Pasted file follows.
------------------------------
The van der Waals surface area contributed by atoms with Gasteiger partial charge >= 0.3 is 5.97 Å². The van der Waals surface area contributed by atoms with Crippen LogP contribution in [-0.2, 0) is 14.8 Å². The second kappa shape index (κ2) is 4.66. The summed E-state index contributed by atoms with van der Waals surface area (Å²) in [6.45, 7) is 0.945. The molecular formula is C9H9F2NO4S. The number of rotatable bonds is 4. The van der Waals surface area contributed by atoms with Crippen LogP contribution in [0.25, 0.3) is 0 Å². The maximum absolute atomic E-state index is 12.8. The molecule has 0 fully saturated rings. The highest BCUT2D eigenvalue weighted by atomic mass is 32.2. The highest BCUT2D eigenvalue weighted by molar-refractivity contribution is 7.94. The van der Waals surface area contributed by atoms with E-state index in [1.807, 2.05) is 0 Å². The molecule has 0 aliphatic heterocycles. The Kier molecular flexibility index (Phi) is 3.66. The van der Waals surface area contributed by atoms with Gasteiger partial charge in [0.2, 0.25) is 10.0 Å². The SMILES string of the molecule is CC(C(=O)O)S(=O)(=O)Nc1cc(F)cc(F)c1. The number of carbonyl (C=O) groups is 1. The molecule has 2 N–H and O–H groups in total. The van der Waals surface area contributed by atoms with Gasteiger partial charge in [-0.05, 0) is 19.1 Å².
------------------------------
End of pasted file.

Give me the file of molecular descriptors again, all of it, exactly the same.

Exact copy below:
The van der Waals surface area contributed by atoms with Gasteiger partial charge >= 0.3 is 5.97 Å². The van der Waals surface area contributed by atoms with Crippen LogP contribution in [-0.2, 0) is 14.8 Å². The second kappa shape index (κ2) is 4.66. The summed E-state index contributed by atoms with van der Waals surface area (Å²) in [6.45, 7) is 0.945. The molecular formula is C9H9F2NO4S. The number of rotatable bonds is 4. The van der Waals surface area contributed by atoms with Crippen LogP contribution in [0.25, 0.3) is 0 Å². The maximum absolute atomic E-state index is 12.8. The molecule has 0 fully saturated rings. The highest BCUT2D eigenvalue weighted by atomic mass is 32.2. The highest BCUT2D eigenvalue weighted by molar-refractivity contribution is 7.94. The van der Waals surface area contributed by atoms with E-state index in [1.807, 2.05) is 0 Å². The molecule has 0 aliphatic heterocycles. The Kier molecular flexibility index (Phi) is 3.66. The van der Waals surface area contributed by atoms with Gasteiger partial charge in [0.2, 0.25) is 10.0 Å². The SMILES string of the molecule is CC(C(=O)O)S(=O)(=O)Nc1cc(F)cc(F)c1. The number of carbonyl (C=O) groups is 1. The molecule has 2 N–H and O–H groups in total. The van der Waals surface area contributed by atoms with Gasteiger partial charge in [-0.05, 0) is 19.1 Å².